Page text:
Sikh Missionary Society
Sikh Missionary Society U.K. (Regd.)
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Short Stories about Guru Nanak Dev
Sikh Missionary Society: Articles: Guru Nanak Sakhis
Guru Nanak Dev
Guru Nanak Dev
Founder of the Revolution, Sikhism

In 1469 at village Rai Bhoi di, Talwandi, District Sheikhupura, Pakistan (then Punjab, India), a new light came to the world.  This light later was called Guru Nanak Dev.  The Guru would bring a social and religious revolution.  After the name of the Guru, the village later became known as Nankana Sahib. 

Guru Nanak felt deep anguish when he observed the followers of one faith hating the followers of other faiths.  Among the Hindus, a large section of society was considered low caste or untouchables. 

Women were treated as inferior human beings.  The Guru described the practice of this inequality among the people as a sin and strongly protested against it.  Guru Nanak gave new directions to the divided society to destroy it's caste, creed, and other barriers.  His preaching united all people under one category -- as equal human beings.  He emphatically told them that being the children of the same Father, God, they were all equals.

To implement his teachings Guru Nanak founded the institutions of sangat and pangat where people would sit together, pray together, and eat together without any discrimination of caste, color, creed, or faith.  Nobody was considered inferior or  superior regardless of his birth or wealth.

His teachings included the following major directions to the people:

  1. Sincere Love For God, Nam Japna.  The very idea of one common Father for all humanity teaches us that whatever name, Allah, Ram, Gobind, Guru, etc., we may use for the Almighty, we all are His creation and therefore must love each other as brothers and sisters.
  2. Honest Earnings, Dharam Di Kirt.  It is only hard earned money which is sweet like honey.  Wealth collected through corruption and unfair means makes the mind dirty and evil.  Those who become dependent upon other people's earnings usually become their mental slaves.  Such economic dependence limits their independent thinking and speaking.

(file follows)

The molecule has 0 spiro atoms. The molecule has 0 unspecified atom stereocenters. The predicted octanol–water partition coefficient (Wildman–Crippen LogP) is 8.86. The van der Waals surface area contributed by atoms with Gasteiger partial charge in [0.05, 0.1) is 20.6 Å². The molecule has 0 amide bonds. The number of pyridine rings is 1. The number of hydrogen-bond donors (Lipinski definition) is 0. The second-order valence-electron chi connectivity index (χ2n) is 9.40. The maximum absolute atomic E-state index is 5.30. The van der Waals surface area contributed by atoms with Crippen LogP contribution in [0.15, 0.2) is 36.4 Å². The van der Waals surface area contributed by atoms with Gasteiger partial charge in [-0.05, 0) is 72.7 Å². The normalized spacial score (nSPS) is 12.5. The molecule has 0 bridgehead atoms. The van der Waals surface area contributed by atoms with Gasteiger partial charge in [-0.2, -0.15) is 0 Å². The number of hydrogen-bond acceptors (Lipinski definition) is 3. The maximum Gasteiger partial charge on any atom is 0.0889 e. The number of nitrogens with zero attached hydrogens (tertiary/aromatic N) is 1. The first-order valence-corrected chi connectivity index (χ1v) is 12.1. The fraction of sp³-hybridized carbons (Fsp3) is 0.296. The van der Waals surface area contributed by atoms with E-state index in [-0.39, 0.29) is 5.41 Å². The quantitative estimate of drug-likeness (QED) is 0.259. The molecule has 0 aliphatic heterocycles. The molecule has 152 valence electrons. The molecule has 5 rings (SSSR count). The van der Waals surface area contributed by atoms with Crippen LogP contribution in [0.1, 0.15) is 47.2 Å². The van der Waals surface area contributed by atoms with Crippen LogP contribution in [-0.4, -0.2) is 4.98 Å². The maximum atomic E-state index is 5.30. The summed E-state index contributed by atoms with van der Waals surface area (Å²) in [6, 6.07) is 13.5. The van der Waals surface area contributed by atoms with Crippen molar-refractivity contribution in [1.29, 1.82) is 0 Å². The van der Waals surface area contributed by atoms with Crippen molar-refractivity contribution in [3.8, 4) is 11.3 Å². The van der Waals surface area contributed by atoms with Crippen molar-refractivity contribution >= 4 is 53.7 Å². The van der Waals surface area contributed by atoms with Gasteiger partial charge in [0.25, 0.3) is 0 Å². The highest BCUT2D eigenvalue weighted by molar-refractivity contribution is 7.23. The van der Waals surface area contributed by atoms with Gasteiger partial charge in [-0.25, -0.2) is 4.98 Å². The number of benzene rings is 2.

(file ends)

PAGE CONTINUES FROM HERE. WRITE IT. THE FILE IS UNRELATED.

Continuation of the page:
3. Sharing Earnings, Wand Ke Chhakna.  Because we are children of the same Father, we should feel pleasure in sharing our earnings with the needy.  People who share with the needy do not oblige them or do any favor to them, but are just doing their duty which is expected of them.  Sikhs do not give charity or donations to anyone.  They share their earnings with them.  The only Giver in the world is God.  How can we give anything as a donation when we are mere custodians of the gifts given to us by Him?
  4. Accepting The Will Of God, Bhana Mannana.  God knows what is right or wrong for the overall welfare of people.  We should accept His decisions without any grudge or question.
  5. Goodwill For All, Sarbat Ka Bhala.  A Sikh is required to pray to God at least twice a day for His blessings.  In his prayer, he requests God for the welfare of the whole humanity, not just of his community or his family alone.
Thus, Guru Nanak brought a social and religious revolution by providing a platform, sangat and pangat, where all people could pray, meet and eat together as equals without any kind of discrimination.  He was, therefore, remembered as a great holy man in the following folk lore:

Nanak Shah Fakir, Hindu ka Guru, Musalman ka Pir.
Guru Nanak is a selfless saintly sage,
Respected by every religion and every age.

God is the creator of this Universe.  We all, whatever our caste, color, creed, country, or faith, have been begotten by Him as His children.  Accordingly do not consider any human being as low or inferior.  Treat and respect all persons as equals and wish well for everyone. 

 


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